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Adult education policies
by Mandakini Pant - Saturday, 19 April 2014, 6:47 PM

Dear Friends

 There has been a significant shift in the international policy discourse on adult education. During post Second World War period, during 50’s and early 60’s, literacy was recognized as fundamental to individual development. The focus was primarily on imparting basic literacy skills of reading and writing. During late 60’s and early 70’s human capital model of education was advocated that perceived education as one of the key inputs for economic development. Concept of functional literacy was proposed which emphasized the interrelationships between literacy and economic development. In later part of 70’s a broader concept of functional literacy was evolved which is still in vogue.  The broader connotation incorporates divergent human concerns and a range of people’s function encompassing the whole life. In fact the seed of lifelong education can be traced to this expanded notion of functional literacy. In the 70’s Paulo Friere’s radical approach to literacy influenced policy on adult education. In this approach acquisition of literacy skills of reading, writing and arithmetic are not seen as an end in itself, but as a means to create conditions for acquisition of critical consciousness and take necessary action to challenge and change it. Adult education policy now underscored transformative potential of learning. During 80’s and 90’s growing demands created by new technologies, information media for increased knowledge, skills, and understanding further changed the thrust of adult education.  Now adult education emphasized not merely the ability to read, write and count but also broad set of information processing competencies and multiplicity of skills. The international conferences from Jomtien to Dakar, CONFINTEA V in Hamburg have emphasized not only on provision of equitable access to basic and continuing education for all adults but also for integrated lifelong learning programmes, which include formal, non-formal and informal learning throughout the lifespan of an individual.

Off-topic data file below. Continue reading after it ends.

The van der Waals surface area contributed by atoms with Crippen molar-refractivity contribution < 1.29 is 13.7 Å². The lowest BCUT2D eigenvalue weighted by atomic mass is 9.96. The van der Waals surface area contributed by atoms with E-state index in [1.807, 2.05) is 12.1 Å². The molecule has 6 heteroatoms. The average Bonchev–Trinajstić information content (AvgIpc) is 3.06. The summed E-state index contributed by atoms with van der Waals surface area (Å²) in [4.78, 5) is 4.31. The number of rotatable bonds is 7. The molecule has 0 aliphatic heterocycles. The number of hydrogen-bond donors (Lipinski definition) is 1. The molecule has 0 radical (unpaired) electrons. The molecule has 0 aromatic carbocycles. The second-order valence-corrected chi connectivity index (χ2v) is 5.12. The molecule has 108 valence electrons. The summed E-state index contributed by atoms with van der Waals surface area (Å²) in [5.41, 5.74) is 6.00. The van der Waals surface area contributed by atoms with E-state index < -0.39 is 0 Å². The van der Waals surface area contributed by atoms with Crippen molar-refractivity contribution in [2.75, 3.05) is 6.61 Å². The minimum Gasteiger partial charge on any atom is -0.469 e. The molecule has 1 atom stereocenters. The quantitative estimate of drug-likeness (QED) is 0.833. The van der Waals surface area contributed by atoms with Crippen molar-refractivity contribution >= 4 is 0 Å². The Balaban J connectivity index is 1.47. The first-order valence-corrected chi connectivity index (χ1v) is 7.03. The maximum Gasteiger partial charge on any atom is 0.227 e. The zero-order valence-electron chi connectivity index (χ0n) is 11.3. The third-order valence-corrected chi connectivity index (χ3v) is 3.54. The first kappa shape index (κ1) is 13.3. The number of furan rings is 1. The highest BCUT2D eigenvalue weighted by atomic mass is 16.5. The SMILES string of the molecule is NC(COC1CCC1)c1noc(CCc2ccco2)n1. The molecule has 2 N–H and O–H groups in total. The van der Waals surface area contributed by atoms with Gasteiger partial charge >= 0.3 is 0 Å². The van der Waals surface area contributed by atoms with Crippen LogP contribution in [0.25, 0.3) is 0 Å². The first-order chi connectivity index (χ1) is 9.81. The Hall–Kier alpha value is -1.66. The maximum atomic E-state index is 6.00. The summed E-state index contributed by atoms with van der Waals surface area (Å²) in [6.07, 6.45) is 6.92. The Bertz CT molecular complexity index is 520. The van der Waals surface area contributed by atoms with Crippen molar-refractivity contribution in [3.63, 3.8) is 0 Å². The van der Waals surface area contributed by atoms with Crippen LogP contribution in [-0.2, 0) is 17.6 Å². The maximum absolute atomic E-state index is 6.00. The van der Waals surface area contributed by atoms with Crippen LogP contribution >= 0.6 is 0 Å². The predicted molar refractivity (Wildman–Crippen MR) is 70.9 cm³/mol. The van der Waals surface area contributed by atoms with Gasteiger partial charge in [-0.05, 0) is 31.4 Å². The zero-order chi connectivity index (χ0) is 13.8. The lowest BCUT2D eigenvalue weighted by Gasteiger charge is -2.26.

A significant aspect of shifts in policy discourse is the partnership of public (state), private corporate/industrial/market institutions) and civil society to reach the educational need of marginalized and underprivileged adults. With the neo liberalized state policies, the public funds for education, in particular adult education is declining. The policies of universalization of elementary or even secondary education or adult education are facing significant impediments to implementation. Alternative models of social service delivery are required to improve the distribution and delivery of education. Different types of providers can meet the demand collaboratively. A pragmatic approach in order to enable more effective education provision for adults requires different forms of partnership between the lead actors providing the educational services for adults.

 But will this new approach be able to extend educational services to all marginalized adult citizens? Friends, I look forward to your contributions on partnership of public (state), private (corporate/industrial/market institutions) and civil society to reach the marginalized and underprivileged adults in the context of your sector where you are currently working.

  •  Are partnerships desirable?
  • What are the constraints to establishing a triadic partnership?
  • What are the most appropriate roles for the government, the private sector and the civil society sector in enabling environments that enables delivery of educational programmes to marginalized adult citizens?

 Looking forward to your reflections

 With best wishes